Many of us expose ourselves to the sun to relax, enjoy its warmth, and get a tan, only to end up looking like a red, burned lobster. There are many warnings about the damage sun can cause, but many of us fail to take the precautions necessary to protect our skin and health.
The skin can react badly to the ultraviolet (UV) rays of the sun. It can burn, turn red, and become irritated after being exposed, especially after extended periods of time. Recent research has shown that more than one third of all adults and nearly half of all adolescence report getting a sunburn over a one-year period (CDC, 2018).
Pain, irritation, and redness are signs that your skin has been sunburned. The sun can cause severe damage to the skin, premature aging, and even lead to skin cancers. Therefore, it is vitally important that we know and pay close attention to sunburn signs and symptoms.
Symptoms of Sunburn
Some individuals are at a greater risk for sunburn than others. The amount of time spent in the sun for sunburn to occur depends on the intensity of the sun, skin type, and length of exposure. Generally speaking, those with lighter skin may experience sunburn to a greater extent and far sooner than others. Location can also play a role. You are bound to experience damage from the sun at a much quicker rate in locations where the sun is more intense.
Independent of the individual, location, and intensity, acquiring sunburn is painful, irritating, and can lead to permanent skin damage. Severe sunburn can also lead to blisters and swelling. In some cases, fever, headaches, nausea, chills and weakness can occur.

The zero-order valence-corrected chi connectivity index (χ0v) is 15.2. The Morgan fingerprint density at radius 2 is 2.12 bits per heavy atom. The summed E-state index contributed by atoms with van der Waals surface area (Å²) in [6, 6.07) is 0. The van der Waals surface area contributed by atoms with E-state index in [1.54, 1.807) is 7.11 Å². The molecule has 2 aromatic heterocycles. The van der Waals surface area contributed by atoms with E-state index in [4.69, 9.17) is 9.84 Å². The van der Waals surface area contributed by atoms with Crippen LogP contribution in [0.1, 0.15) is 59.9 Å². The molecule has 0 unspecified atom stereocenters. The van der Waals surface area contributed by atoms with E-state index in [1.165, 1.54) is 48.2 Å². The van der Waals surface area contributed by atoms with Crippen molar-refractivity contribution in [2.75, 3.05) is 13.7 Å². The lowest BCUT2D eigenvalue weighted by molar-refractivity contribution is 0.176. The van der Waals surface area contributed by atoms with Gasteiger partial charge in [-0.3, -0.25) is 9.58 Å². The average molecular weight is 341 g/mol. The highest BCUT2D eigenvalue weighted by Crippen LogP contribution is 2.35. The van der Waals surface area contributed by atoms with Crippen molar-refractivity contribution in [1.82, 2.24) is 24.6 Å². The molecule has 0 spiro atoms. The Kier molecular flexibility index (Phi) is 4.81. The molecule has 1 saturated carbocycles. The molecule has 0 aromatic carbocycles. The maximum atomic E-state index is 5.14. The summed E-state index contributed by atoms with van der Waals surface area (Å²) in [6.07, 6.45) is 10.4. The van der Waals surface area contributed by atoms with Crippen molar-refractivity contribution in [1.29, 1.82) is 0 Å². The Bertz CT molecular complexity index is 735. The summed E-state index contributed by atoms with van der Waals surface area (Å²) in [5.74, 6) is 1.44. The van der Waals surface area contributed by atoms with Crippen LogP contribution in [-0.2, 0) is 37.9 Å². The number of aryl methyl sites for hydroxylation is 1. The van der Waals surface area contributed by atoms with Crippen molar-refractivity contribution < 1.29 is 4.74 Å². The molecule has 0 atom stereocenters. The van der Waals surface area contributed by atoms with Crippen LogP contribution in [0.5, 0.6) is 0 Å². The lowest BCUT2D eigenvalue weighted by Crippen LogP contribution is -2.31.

Sunburn can occur after as little as 10 minutes of being in the sun. Unfortunately, signs and symptoms often appear some time after the skin has been damaged, and you may not be aware of the sunburn until after it has occurred. The discomfort, inflammation, and redness can show up hours later.
Generally speaking, the most common signs and symptoms of sunburn are:
- Skin redness
- Pain and Tingling
- Excessive thirst/Dehydration
Any part of your body that has been exposed to the sun for too long can be burned, including the scalp, lips, and earlobes. Even your eyes can be burned by the sun. When this happens, the eyes tend to feel dry and painful.
It’s important to remember that even if you cover a specific body area, it can still get burned. If you have clothing that has loose weave or was not specifically designed to prevent exposure, UV light will still pass through.
Signs and symptoms typically appear within hours after you are exposed to the sun, but it can take over 24 hours to realize burn severity. If the burn is mild to moderate, your body will often start to heal after a few days. The skin typically becomes itchy and begins peeling. This is your body’s way of getting rid of the cells the sun has damaged. When this happens, your skin will have irregular pattern and color as the new cells replace those that have peeled off. If extensive burning has occurred, it may take longer for your burned skin to heal.
Contact your doctor immediately if you experience:
- Extensive blistering
- Extreme pain
- A fever
- Chills and confusion
- Pain and inflammation that is not relieved within two days of at-home care
- Pain and the tenderness that increase
- Increased swelling
- Open blisters start showing pus (yellow drainage)
Sunburn is a serious matter that can lead to complicated conditions, skin damage, and disease. While many of us enjoy spending time in the sun, protecting skin from excessive sun exposure is extremely important. Leaving the home without any protection such as a hat, sunscreen, or sunglasses, especially during periods of the day when the sun is at its strongest, can lead to severe sunburn. If you do get sunburned, pay attention to your signs and symptoms and contact your doctor if you experience any signs of severe sunburn.
To learn more about sunburn and its signs and symptoms, please visit the links below:
- Centers for Disease Control and Prevention (2018). Sunburns. https://www.cdc.gov/cancer/skin/statistics/behavior/sunburns.htm
- Han, A. & Maibach, H. I. (2012). Management of acute sunburn. https://link.springer.com/article/10.2165/00128071-200405010-00006
- Mayo Clinic (2018). Sunburn. https://www.mayoclinic.org/diseases-conditions/sunburn/symptoms-causes/syc-20355922
- The University of Rochester Medical Center (2019). Sunburn. https://www.urmc.rochester.edu/encyclopedia/content.aspx?contenttypeid=85&contentid=P00317